Google Maps in Treasure Mode

Google Treasure Map of Dallas

I just noticed it late in the day. On the left side is a box for more information about the new beta program: (more…)

Locating the Site of H. H. Holmes’s “Murder Castle” in Fort Worth, Texas

Monday, May 7th, 2012

Fort Worth Map of Downtown, Circa 1885If you’ve ever tried to piece together the location of where some historical events occurred, you often will find that it’s very, very hard to do. I find myself doing this every so often, and each time I’ve thought that there is likely a large niche for a site which could attach timeline information to locations. There are often times when it would be useful (or interesting) to know what past events happened at a particular place, or to find the more precise locations for some notable historical event. Since there isn’t any central site for this sort of thing, people end up trudging around trying to find often-vague historical documents which mention the historical event, then try to match the historical locations up with current maps.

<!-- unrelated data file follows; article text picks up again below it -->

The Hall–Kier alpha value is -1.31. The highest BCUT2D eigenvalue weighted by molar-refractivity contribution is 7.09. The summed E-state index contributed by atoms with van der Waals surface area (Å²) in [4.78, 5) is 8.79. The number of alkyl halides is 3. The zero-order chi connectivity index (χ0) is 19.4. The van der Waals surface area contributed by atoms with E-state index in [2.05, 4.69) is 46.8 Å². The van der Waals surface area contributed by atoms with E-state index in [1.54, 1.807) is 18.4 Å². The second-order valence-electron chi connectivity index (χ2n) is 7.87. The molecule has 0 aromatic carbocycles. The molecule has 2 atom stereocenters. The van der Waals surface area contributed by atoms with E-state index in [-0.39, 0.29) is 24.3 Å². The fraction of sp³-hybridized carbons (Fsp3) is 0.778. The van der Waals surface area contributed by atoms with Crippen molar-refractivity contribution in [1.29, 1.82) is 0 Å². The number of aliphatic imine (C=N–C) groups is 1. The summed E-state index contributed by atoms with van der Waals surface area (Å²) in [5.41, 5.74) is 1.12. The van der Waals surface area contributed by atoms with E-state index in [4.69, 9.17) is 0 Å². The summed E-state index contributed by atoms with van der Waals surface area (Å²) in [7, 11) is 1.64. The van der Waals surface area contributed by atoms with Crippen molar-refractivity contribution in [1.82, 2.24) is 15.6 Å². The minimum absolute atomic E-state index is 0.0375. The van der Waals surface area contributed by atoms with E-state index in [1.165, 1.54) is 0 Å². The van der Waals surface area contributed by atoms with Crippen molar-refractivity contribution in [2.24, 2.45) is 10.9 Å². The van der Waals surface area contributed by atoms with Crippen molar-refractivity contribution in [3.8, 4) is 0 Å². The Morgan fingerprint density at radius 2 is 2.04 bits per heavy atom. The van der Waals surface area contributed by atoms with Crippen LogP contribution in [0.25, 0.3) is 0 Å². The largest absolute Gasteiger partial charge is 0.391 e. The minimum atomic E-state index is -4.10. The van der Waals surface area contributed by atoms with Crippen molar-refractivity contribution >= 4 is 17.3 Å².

I found myself in this situation just this past week. I was half-watching Whitechapel, a crime mystery show set in England on BBCA, and the detectives had been in the home of a batty old woman who suffered from obsessive hoarding. Another character in the show was a sort of consultant for the police about historical crimes, and he’d mentioned a serial killer in America in the late 1800s, H. H. Holmes, who’d murdered potentially considerable quantities of people he’d lured into the hotel he operated, and the rooms were set up in some maze-like arrangement. Since Holmes was entirely unfamiliar to me, and since the whole story sounded so over-the-top, I figured it was fictional. But, not so! When I Googled this on my Android cellphone, I quickly discovered that there was indeed such a killer! (more…)